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Gender and East Asian Welfare States: from Confucianism to Gender Equality

Pascall, Gillian; Sung, Sirin

Authors

Gillian Pascall gillian.pascall@nottingham.ac.uk

Sirin Sung



Abstract

How can we understand the gender logic underpinning the welfare states/systems of East Asia? Does the comparative literature, which has largely been concerned with western
Welfare states, whether in The Three Worlds of Welfare Capitalism (Esping-Andersen 1990), or in gender-based analysis of the male breadwinner model (Lewis 1992, 2001,
2006), have anything to offer in understanding the gender assumptions underpinning East Asian welfare states? Are the welfare systems of East Asian countries distinctive, with
Confucian assumptions hidden beneath the surface commitment to gender equality? We will use the (mainly western) comparative literature, but argue that Confucian influences
remain important, with strong assumptions of family, market and voluntary sector responsibility rather than state responsibility, strong expectations of women’s obligations,
without compensating rights, a hierarchy of gender and age, and a highly distinctive, vertical family structure, in which women are subject to parents-in-law. In rapidly
changing economies, these social characteristics are changing too. But they still put powerful pressures on women to conform to expectations about care, while weakening
their rights to security and support. Nowhere do welfare states’ promises bring gender equality in practice. Even in Scandinavian countries women earn less, care more, and
have less power than men. We shall compare East Asian countries (Japan, Korea, Taiwan where possible) with some Western ones, to argue that some major comparative data (e.g. OECD) show the extreme situation of women in these countries. Some fine new qualitative studies give us a close insight into the experience of mothers, including lone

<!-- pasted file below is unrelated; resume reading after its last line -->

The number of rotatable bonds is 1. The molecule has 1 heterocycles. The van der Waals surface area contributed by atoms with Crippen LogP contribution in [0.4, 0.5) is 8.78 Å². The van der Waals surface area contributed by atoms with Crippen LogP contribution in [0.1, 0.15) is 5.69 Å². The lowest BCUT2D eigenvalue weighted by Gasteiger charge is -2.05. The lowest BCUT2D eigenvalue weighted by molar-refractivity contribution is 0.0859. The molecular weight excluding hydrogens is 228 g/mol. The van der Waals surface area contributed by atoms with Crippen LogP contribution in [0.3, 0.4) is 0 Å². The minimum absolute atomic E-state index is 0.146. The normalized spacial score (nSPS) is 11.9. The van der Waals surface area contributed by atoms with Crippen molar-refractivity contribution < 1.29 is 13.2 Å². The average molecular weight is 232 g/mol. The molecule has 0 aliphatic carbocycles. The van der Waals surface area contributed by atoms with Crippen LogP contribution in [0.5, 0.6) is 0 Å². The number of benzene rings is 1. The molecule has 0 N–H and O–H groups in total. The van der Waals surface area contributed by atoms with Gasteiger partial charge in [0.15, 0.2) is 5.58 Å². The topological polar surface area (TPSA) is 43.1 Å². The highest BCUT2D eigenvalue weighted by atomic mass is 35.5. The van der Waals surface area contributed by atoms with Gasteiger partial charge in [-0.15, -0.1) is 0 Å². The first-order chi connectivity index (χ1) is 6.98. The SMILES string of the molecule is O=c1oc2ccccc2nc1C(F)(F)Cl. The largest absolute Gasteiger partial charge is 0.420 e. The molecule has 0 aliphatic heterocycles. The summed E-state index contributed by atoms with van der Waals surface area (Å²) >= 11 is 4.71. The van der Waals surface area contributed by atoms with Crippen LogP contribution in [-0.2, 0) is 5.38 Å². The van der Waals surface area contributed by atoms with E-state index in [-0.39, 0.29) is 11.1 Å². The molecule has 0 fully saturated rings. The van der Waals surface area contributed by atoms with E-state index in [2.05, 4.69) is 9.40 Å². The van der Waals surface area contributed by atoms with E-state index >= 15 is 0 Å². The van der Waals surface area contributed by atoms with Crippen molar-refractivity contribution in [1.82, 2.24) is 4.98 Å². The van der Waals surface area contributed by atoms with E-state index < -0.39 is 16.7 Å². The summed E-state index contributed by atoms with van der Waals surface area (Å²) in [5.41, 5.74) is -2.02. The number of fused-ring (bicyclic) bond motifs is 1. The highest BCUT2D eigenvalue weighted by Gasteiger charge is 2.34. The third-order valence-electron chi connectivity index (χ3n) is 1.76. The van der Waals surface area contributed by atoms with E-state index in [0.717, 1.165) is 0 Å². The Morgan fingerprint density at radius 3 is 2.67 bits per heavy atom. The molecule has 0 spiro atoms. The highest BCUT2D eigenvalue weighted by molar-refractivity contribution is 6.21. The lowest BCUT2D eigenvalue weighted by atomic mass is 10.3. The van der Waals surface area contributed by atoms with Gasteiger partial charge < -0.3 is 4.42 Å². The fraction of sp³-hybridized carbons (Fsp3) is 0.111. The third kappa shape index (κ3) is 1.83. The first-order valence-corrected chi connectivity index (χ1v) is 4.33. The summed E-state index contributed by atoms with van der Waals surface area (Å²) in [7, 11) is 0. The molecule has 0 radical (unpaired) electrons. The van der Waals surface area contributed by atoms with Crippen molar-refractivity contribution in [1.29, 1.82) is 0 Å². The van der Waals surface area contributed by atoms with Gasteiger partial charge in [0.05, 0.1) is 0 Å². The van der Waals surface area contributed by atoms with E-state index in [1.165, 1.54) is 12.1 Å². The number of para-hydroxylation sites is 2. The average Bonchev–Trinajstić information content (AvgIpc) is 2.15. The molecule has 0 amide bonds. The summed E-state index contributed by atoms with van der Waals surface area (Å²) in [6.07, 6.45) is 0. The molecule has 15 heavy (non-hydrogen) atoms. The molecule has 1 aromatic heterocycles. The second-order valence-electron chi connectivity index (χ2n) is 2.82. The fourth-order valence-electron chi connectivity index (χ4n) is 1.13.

and married mothers, which help us to understand how far the gender assumptions of welfare states are from Scandinavia’s dual earner model. There are signs of change in
society as well as in economy, and room for optimism that women’s involvement in social movements and academic enquiry may be challenging Confucian gender hierarchies.

Citation

Pascall, G., & Sung, S. Gender and East Asian Welfare States: from Confucianism to Gender Equality

Conference Name Fourth Annual East Asian Social Policy Research Network (EASP)
End Date Oct 21, 2007
Deposit Date Feb 11, 2008
Publicly Available Date Nov 30, -0001
Peer Reviewed Not Peer Reviewed
Public URL http://eprints.nottingham.ac.uk/id/eprint/827
Related Public URLs http://www.welfareasia.org/
Copyright Statement Copyright information regarding this work can be found at the following address: http://eprints.nottingh.../end_user_agreement.pdf

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Copyright Statement
Copyright information regarding this work can be found at the following address: http://eprints.nottingham.ac.uk/end_user_agreement.pdf





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